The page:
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J Biomed Opt. 2017 Mar 1;22(3):35001. doi: 10.1117/1.JBO.22.3.035001.

Considerations for point-of-care diagnostics: evaluation of acridine orange staining and postprocessing methods for a three-part leukocyte differential test.

Author information

1
University of Arkansas, Department of Biomedical Engineering, Fayetteville, Arkansas, United States.
2
University of Arkansas, Pat Walker Health Center, Fayetteville, Arkansas, United States.

Abstract

There exists a broad range of techniques that can be used to classify and count white blood cells in a point-of-care (POC) three-part leukocyte differential test. Improvements in lenses, light sources, and cameras for image-based POC systems have renewed interest in acridine orange (AO) as a contrast agent, whereby subpopulations of leukocytes can be differentiated by colorimetric analysis of AO fluorescence emission. We evaluated the effect on test accuracy using different AO staining and postprocessing methods in the context of an image-based POC colorimetric cell classification scheme. Thirty blood specimens were measured for percent cell counts using our POC system and a conventional hematology analyzer for comparison. Controlling the AO concentration used during whole-blood staining, the incubation time with AO, and the colorimetric ratios among the three population of leukocytes yielded a percent deviation of 0.706%, ? 1.534 % , and ? 0.645 % for the lymphocytes, monocytes, and granulocytes, respectively. Overall, we demonstrated that a redshift in AO fluorescence was observed at elevated AO concentrations, which lead to reproducible inaccuracy of cell counts. This study demonstrates there is a need for a strict control of the AO staining and postprocessing methods to improve test accuracy in these POC systems.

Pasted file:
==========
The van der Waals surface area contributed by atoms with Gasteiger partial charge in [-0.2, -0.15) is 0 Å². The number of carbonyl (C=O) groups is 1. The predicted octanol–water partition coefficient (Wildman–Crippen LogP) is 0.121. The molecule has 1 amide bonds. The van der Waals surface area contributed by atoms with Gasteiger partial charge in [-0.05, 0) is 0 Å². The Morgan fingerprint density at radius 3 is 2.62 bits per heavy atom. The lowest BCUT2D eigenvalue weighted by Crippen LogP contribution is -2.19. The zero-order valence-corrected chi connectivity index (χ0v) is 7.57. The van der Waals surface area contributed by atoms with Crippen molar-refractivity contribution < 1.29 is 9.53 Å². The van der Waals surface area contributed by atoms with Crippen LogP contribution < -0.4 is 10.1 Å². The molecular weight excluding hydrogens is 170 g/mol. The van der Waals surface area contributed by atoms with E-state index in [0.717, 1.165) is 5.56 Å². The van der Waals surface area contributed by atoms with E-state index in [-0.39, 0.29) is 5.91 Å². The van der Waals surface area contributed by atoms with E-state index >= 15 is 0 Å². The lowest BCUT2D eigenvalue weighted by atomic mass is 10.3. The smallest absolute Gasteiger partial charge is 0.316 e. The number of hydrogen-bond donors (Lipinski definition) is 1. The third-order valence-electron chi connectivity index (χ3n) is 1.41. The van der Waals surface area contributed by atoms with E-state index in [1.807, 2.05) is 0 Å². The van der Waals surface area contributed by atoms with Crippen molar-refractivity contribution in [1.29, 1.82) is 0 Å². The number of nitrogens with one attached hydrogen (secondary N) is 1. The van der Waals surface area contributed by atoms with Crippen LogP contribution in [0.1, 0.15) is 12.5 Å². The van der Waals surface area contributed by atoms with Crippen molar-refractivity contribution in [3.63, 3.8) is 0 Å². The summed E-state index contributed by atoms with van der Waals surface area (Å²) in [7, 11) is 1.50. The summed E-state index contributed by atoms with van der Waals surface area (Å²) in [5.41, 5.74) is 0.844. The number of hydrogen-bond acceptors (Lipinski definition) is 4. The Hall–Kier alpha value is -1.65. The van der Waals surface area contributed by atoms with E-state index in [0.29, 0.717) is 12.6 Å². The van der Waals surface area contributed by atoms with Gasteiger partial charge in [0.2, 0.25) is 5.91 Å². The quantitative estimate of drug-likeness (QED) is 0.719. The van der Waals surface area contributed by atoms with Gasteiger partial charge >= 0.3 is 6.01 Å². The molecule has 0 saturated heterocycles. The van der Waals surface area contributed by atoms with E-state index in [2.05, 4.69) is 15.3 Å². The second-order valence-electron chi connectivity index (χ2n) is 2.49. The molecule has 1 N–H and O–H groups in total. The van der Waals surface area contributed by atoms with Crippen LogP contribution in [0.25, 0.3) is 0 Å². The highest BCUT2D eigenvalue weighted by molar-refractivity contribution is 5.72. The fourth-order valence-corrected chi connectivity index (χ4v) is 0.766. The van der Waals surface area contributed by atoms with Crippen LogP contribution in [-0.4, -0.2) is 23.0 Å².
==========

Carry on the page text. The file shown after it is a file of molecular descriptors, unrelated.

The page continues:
PMID:
28253379
DOI:
10.1117/1.JBO.22.3.035001
[Indexed for MEDLINE]

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